Trophy Points:
    48
    The Dauntless had fixed wings and wouldn't fit into the hangers of the first 3 armoured carriers.

    if the RN had the Barracuda II, Firefly I and Seafire III on all their carriers on Jan 1 1943, it would easily have the most capable trio in any navy.

    The Barracuda II could carry a heavier load than the Dauntless and it carry a wider range of external stores including a torpedo, and it would fit in any RN carrier. It was the most capable strike aircraft in the world on Jan 1 1943 and it actually entered squadron service in March 1943. All we need do is move it's development forward by just a few months. In an ideal world the Griffon engined Mk V would have replaced the Mk II.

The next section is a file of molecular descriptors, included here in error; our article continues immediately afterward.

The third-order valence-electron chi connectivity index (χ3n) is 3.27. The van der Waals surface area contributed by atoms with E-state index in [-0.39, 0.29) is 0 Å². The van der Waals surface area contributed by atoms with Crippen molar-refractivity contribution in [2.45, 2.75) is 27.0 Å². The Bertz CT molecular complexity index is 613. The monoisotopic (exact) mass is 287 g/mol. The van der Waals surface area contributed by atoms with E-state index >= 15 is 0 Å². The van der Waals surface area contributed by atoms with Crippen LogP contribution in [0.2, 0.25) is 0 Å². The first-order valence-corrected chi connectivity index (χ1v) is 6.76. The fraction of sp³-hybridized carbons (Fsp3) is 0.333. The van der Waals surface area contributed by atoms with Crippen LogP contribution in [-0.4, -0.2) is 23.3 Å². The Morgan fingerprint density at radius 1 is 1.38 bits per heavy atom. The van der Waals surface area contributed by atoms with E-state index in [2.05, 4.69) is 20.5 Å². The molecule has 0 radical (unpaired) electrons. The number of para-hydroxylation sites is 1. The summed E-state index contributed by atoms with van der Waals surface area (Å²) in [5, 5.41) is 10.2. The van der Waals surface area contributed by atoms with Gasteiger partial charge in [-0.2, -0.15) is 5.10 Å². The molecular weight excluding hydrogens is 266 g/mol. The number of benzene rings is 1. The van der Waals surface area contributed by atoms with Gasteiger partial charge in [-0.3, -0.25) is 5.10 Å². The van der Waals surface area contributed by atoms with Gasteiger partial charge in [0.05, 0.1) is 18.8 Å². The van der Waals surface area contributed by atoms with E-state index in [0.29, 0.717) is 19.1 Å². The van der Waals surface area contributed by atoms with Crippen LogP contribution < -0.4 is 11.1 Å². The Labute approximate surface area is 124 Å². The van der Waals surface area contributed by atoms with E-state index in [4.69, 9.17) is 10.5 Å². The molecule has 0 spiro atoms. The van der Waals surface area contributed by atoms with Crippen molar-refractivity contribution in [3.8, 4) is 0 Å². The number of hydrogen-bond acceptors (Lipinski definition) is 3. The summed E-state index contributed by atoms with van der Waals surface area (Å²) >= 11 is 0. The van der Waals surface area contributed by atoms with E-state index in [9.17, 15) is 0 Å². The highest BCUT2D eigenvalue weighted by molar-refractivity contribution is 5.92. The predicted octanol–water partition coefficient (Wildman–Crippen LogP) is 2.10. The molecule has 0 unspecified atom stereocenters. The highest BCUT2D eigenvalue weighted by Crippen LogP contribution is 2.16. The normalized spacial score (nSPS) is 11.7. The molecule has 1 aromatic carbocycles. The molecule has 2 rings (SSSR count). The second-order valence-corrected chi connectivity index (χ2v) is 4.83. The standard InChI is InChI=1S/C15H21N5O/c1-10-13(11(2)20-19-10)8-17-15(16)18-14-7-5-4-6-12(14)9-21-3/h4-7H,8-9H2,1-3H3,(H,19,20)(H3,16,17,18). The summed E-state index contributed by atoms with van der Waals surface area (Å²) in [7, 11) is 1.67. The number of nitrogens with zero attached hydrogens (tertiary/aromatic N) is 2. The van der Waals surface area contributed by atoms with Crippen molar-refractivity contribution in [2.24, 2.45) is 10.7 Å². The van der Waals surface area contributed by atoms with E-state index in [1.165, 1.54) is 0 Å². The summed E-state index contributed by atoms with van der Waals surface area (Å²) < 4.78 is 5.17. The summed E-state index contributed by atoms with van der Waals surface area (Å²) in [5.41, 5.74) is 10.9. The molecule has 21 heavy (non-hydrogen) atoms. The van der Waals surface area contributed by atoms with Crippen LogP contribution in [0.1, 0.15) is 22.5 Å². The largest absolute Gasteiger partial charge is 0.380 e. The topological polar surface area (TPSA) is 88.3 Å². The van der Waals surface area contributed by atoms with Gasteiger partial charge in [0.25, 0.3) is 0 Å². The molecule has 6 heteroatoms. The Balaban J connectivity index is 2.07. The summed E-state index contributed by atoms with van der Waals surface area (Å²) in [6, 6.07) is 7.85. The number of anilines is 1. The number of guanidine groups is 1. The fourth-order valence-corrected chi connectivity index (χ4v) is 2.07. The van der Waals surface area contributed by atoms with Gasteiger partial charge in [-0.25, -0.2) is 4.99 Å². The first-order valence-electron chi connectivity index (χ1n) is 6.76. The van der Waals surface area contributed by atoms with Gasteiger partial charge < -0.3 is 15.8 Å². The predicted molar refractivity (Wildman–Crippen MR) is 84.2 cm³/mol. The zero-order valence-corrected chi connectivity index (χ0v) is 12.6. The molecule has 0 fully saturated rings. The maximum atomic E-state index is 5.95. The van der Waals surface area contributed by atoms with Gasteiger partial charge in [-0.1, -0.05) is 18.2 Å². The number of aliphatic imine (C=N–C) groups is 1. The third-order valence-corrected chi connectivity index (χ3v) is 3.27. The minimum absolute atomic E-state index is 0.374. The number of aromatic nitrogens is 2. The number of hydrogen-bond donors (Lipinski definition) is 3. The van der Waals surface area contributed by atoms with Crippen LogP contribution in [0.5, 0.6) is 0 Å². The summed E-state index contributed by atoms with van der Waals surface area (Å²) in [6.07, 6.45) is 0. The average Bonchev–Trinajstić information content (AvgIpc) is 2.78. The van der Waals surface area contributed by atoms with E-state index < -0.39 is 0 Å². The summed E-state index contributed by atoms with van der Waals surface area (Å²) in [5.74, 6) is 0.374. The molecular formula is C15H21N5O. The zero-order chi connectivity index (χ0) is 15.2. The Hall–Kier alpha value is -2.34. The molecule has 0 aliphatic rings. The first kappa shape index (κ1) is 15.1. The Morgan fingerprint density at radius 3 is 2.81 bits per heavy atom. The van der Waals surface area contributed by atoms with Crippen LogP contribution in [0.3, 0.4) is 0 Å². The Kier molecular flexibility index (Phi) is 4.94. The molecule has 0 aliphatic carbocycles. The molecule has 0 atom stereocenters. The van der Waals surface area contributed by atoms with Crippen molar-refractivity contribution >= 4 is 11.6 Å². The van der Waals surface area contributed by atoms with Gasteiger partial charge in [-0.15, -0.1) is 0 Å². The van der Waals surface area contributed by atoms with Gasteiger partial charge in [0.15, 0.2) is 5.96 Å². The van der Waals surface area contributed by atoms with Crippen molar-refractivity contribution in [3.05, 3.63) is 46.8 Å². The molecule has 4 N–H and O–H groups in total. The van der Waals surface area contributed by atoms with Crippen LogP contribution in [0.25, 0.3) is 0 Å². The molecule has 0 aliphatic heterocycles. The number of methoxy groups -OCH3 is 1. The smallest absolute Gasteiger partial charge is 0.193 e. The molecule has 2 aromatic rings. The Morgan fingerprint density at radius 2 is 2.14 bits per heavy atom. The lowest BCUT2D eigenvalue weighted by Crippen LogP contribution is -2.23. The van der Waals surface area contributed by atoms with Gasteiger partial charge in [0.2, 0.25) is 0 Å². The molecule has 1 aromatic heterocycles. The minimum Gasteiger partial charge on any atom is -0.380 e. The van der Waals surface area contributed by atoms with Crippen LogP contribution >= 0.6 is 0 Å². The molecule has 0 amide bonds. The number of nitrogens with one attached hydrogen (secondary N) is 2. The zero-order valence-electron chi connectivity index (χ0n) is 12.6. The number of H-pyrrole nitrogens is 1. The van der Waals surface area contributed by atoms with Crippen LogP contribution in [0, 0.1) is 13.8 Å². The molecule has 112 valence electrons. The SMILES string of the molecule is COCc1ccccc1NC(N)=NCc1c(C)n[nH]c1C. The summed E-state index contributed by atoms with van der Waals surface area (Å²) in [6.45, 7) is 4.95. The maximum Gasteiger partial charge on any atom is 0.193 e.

The Firefly I was, in some ways, the RN's counterpart to the Dauntless . It could carry up to 2 x 1000lb bombs or 2 x 90gal DTs and was a combined strike, recon and fighter aircraft. If available on Jan 1 1943 it would have easily outclassed the Dauntless and it was also a very capable fighter, and it could have been available if given higher development priority.

    The Seafire III could also have been available on Jan 1 1943, and it would have easily been the world's premier carrier borne fighter. Fully developed with a 90gal drop tank, it was even capable of long range escort missions and with more development it could have had these capabilities on Jan 1 1943.
     
  15. Juha

    Juha Well-Known Member

    Joined:
    Jan 8, 2007
    Messages:
    3,734
    Likes Received:
    65
    Trophy Points:
    48
    Location:
    Helsinki
    Sorry Tomo